What is the ProstateNext genetic test?
ProstateNext® is a genetic test that analyzes 14 genes associated with hereditary prostate cancer.
ProstateNext, conducted with a blood or saliva sample, can help men and their healthcare provider:
- Determine when to start prostate cancer screening tests and how often the tests should be repeated
- Identify at-risk family members
- Suggest measures to reduce the patient’s individual risk of developing prostate cancer
- Tailor treatment to the patient if he develops prostate cancer
Of the 14 genes reviewed in the ProstateNext test are BRCA1 and BRCA2 (known as breast cancer predisposition genes). These genes, when mutated, have been shown to be associated with a 15% lifetime risk of developing prostate cancer, which is significantly higher than the average risk for men without the mutation.
Learn more about the ProstateNext test, which assesses a patient’s risk for hereditary prostate cancer.
Understanding Your ProstateNext Results
The ProstateNext test is a genetic test that can be effective in determining a person’s risk of developing hereditary prostate cancer. See a sample ProstateNext result report and learn more about how to interpret these results. Please note that all ProstateNext test results should always be discussed with a healthcare provider or genetic counselor first.
Below is an initial list of frequently asked questions about the ProstateNext test. You can also submit your question.
The PSA test cannot differentiate between prostate cancer and non-cancerous (benign) conditions, such as benign prostatic hyperplasia (BPH). Men who receive a PSA level above 1.5 ng/ML should discuss additional biomarker testing with their healthcare providers prior to considering a prostate biopsy.
Prostate cancer biomarkers (PCMs) are molecules found in blood, tissue, or body fluids. PCMs are revolutionary new, non-invasive diagnostic tests that may help your healthcare provider decide if your prostate cancer is in fact low risk, if something more aggressive may be lurking in your prostate, or if there are hot spots in the prostate that may need to be re-evaluated upon biopsy. PCMs also can help you and your healthcare provider determine the most appropriate treatment for your cancer.
There are many factors that will make one prostate cancer marker test better suited for individual cases. Many times, individuals who have never had a biopsy or had low to intermediate grade prostate cancer (Gleason 3+3=6 or 3+4=7) diagnosed on a biopsy are well suited for blood or urine prostate cancer markers, whereas individuals who have persistently negative biopsies or a biopsy of intermediate to high grade cancer may benefit from tissue prostate cancer markers. Use this interactive questionnaire to see what tests may be right for you. Once you’ve completed the questionnaire, discuss the results with your healthcare provider. Also be sure to check out our Patient Journey section that may help you decide which test is right for you.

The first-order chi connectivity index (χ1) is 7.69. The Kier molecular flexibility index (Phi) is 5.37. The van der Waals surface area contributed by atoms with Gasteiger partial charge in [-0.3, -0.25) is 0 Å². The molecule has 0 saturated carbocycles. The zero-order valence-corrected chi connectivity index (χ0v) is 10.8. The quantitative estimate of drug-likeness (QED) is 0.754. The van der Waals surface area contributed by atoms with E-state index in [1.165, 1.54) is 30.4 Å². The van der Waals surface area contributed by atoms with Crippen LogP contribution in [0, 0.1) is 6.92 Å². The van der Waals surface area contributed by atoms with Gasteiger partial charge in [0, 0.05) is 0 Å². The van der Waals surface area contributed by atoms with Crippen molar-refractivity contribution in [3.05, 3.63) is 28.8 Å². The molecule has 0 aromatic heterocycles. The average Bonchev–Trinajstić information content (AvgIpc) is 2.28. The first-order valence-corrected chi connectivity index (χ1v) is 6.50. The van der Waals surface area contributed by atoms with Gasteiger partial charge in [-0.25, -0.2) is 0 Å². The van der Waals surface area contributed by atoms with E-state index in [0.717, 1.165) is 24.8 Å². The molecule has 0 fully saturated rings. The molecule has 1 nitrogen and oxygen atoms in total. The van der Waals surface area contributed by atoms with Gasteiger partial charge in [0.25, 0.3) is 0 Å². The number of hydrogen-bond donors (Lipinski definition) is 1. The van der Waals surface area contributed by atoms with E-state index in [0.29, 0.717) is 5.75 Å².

Although there are many factors that contribute to your healthcare provider’s decision to conduct a prostate biopsy, there are several urinary and blood based PCMs that may help guide you and your physician through the decision of conducting a prostate biopsy. These include:
Genetic tests also may be worth considering if you have a family history of prostate cancer, breast cancer, ovarian cancer or colorectal cancer. These genetic tests are recommended for men who are determined through genetic counseling to be at potential risk for hereditary cancer:
Men with a personal and/or family history of any of the following may benefit from the ProstateNext genetic test:
- early-onset (<50) of prostate cancer
- metastatic prostate cancer at any age
- more than 1 person in their family with prostate, pancreatic, breast or ovarian cancers
- multiple primary cancers in one person (e.g. prostate and male breast cancer)
- personal history of prostate cancer and more than 1 family member* with breast cancer (<50 years of age) and/or invasive ovarian cancer
- personal history of prostate cancer and >2 family members* with breast, pancreatic or prostate cancer
*on the same side of the family
The ProstateNext test analyzes a blood or saliva sample to provide a full gene sequencing and looks for the deletion/duplication of 14 genes (including BRCA1 and BRCA2).
Test results for ProstateNext are presented in the following fashion (please note that you should always consult with your healthcare provider when reviewing test results):
- Positive: A mutation was found in at least one of your genes tested. Your risk of developing prostate cancer may be at increased risk compared to others.
- Negative: No mutations were found in any of your genes tested.
- Variant of unknown significance (VUS): At least one genetic change was found, but it is not clear if this may lead to an increased risk of cancer.
See a sample ProstateNext test result report and learn more about how to interpret them.
Explore more information about the ProstateNext genetics test.